Localizing parliamentary debate may be a better solution. By such decentralization, Malaysian aspirations will be better tied to local needs. Transferring the task of resource allocation to the widely dispersed electorate may not be as difficult as we think.
THE complaint that state governments are given insufficient funds to operate at the local level is as old as the nation’s half-century history.
Malaysia is a federation of states and problems arising from fiscal federalism cannot be avoided. Fiscal federalism involves how best to assign to the different layers of government (local, state and federal) various fiscal functions (health, education, police, etc) and how best to collect public revenues (local, state and federal tax).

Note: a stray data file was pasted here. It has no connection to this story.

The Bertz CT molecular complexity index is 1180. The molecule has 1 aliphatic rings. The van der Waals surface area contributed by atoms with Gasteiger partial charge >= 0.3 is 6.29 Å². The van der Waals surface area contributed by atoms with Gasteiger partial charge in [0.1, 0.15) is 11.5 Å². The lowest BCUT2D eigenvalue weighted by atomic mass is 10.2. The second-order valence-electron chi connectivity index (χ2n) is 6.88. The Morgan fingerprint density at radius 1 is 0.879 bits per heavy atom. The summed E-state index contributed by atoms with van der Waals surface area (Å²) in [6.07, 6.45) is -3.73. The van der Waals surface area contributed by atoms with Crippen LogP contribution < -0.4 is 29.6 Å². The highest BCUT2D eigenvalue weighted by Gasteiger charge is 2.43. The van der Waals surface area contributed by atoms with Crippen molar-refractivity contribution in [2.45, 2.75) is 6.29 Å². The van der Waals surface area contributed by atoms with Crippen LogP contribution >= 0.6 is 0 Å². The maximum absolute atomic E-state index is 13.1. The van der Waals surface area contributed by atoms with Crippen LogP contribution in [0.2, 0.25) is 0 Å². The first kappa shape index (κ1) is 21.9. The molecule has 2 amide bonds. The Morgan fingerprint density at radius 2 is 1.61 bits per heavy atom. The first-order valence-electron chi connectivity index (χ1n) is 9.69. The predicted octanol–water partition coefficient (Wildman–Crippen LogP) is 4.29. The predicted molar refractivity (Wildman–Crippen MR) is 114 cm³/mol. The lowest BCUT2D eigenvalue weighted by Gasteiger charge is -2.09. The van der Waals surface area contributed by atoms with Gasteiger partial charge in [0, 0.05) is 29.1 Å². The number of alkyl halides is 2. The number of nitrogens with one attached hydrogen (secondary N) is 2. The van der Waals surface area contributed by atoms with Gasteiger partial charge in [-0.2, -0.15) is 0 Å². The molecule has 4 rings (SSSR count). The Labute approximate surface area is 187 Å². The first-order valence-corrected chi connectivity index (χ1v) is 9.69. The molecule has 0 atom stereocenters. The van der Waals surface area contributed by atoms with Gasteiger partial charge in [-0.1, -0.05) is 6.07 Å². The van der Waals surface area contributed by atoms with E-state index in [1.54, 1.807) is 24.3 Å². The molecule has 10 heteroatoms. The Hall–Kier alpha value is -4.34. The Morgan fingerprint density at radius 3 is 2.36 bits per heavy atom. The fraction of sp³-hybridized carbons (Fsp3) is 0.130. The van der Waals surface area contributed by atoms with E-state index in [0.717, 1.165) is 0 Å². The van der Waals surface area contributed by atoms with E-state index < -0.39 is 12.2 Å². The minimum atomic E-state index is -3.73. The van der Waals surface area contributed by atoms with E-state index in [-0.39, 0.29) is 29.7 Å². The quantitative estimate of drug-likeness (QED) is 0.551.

Ideally, each level of government should raise its own revenue to meet its allocated functions but this is often not the case, as in Malaysia, where state governments depend on the transfer of federal grants in order to have sufficient funds to operate.
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